Venezuela: intimidation and harassment of human rights defenders
On 24th August 2022, human rights lawyer Alonso Medina Roa was stopped at the Maiquetía international airport and prevented from leaving the country. Medina Roa is a lawyer with the civil society organisation Coalición por los Derechos Humanos y la Democracia (Coalition for Human Rights and Democracy), which works on the monitoring and reporting of torture and ill-treatment of political prisoners, and on their defence.
According to the Observatory for the Protection of Human Rights Defenders, the lawyer was going abroad for family reasons when agents of the Scientific, Criminal and Criminalistic Investigations Corps (CICPC) informed him that he was under a travel ban, issued by the CICPC’s Anti-terrorism division. The officers told Medina Roa that there was an open criminal case against him and said he should present himself before the division. Once he did, he learned of a criminal case against himself, the Coalition’s executive director Ana Leonor Acosta and its legal director Kelvi Zambrano. The investigation is reportedly related to the publication of a June 2022 report on torture and ill-treatment of political prisoners in Venezuela.
In a separate incident, on 20th September 2022 agents of the Bolivarian National Intelligence Service (SEBIN) attempted to enter the headquarters of human rights group PROVEA in Caracas during a press conference with families of detained union leaders. In a report of the incident, the group said the agents claimed to have had orders from a superior to attend the conference and listen to what was being said. PROVEA staff refused to allow them to enter without a judicial order. However, the security agents reportedly took photographs of staff member Inti Rodríguez and his identity documents, while warning him not to “make it difficult” for them. They then remained around the premises for about forty minutes. The Inter-American Commission on Human Rights (IACHR) commented on the incident, expressing concern and urging Venezuela to cease hostile acts against human rights defenders and civil society organisations.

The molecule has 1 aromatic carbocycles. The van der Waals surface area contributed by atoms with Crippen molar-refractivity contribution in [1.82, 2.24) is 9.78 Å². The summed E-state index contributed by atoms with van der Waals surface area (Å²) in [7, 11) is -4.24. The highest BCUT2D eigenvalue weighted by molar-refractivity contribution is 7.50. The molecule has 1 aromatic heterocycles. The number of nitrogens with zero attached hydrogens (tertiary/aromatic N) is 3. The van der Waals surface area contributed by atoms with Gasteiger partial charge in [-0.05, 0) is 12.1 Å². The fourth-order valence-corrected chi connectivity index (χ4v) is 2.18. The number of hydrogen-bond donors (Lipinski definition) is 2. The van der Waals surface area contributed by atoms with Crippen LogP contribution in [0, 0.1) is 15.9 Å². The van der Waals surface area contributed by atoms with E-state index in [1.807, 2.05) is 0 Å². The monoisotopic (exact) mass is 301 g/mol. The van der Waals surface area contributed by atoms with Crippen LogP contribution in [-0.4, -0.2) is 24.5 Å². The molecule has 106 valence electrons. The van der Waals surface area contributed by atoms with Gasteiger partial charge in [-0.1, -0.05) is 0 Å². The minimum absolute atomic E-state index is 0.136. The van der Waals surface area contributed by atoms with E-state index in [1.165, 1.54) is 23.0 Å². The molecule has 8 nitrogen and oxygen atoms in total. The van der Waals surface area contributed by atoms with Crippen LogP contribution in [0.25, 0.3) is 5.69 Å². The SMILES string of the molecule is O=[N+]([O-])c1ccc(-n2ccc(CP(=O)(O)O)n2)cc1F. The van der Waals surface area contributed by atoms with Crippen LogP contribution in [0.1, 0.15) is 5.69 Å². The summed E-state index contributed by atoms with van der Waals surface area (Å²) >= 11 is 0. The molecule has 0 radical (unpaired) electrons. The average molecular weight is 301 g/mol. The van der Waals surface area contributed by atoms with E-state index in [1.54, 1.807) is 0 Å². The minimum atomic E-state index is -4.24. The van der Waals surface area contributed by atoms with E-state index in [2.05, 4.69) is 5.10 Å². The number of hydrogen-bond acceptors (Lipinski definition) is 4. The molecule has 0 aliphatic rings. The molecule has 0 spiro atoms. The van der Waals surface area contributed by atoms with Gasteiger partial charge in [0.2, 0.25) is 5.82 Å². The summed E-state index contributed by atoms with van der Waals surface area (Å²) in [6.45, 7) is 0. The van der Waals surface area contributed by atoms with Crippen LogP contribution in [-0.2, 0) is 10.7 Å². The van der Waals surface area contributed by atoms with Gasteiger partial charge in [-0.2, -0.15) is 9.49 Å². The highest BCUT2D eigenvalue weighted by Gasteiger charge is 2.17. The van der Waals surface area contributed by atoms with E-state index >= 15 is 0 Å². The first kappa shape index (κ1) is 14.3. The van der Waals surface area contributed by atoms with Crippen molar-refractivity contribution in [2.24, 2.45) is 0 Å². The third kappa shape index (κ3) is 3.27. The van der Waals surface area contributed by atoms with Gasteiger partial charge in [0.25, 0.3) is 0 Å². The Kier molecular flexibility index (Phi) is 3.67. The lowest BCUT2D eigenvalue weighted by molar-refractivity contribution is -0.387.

Reports highlight Venezuela’s human rights crisis
2/3 In its report to #HRC51, the #FFMV outlines an institutional structure designed to repress dissent and stresses need for #accountability against systematic:— Universal Rights Group (@URGthinktank) September 26, 2022
📘Report: https://t.co/8ILLprxSlm pic.twitter.com/ZfknTHVwjh
On 14th September 2022, the United Nations High Commissioner for Human Rights published a report on intimidation and reprisals against those who cooperate with international human rights mechanisms. In the reporting period of 1st May 2021 to 30th April 2022, cases reported in Venezuela included those of Theresly Malavé Wadskier, human rights lawyer and director of the organisation Justicia y Proceso Venezuela (JUYPROVEN), and human rights lawyer Karen Caruci. Malavé Wadskier reportedly received threats and faced increased harassment and surveillance for cooperating with the UN. The threats allegedly came from officials from the First Special Court of First Instance in Trial Functions with National Jurisdiction in Terrorism, where she acts as legal defence in several high-profile cases. As a result, her family moved out of the country.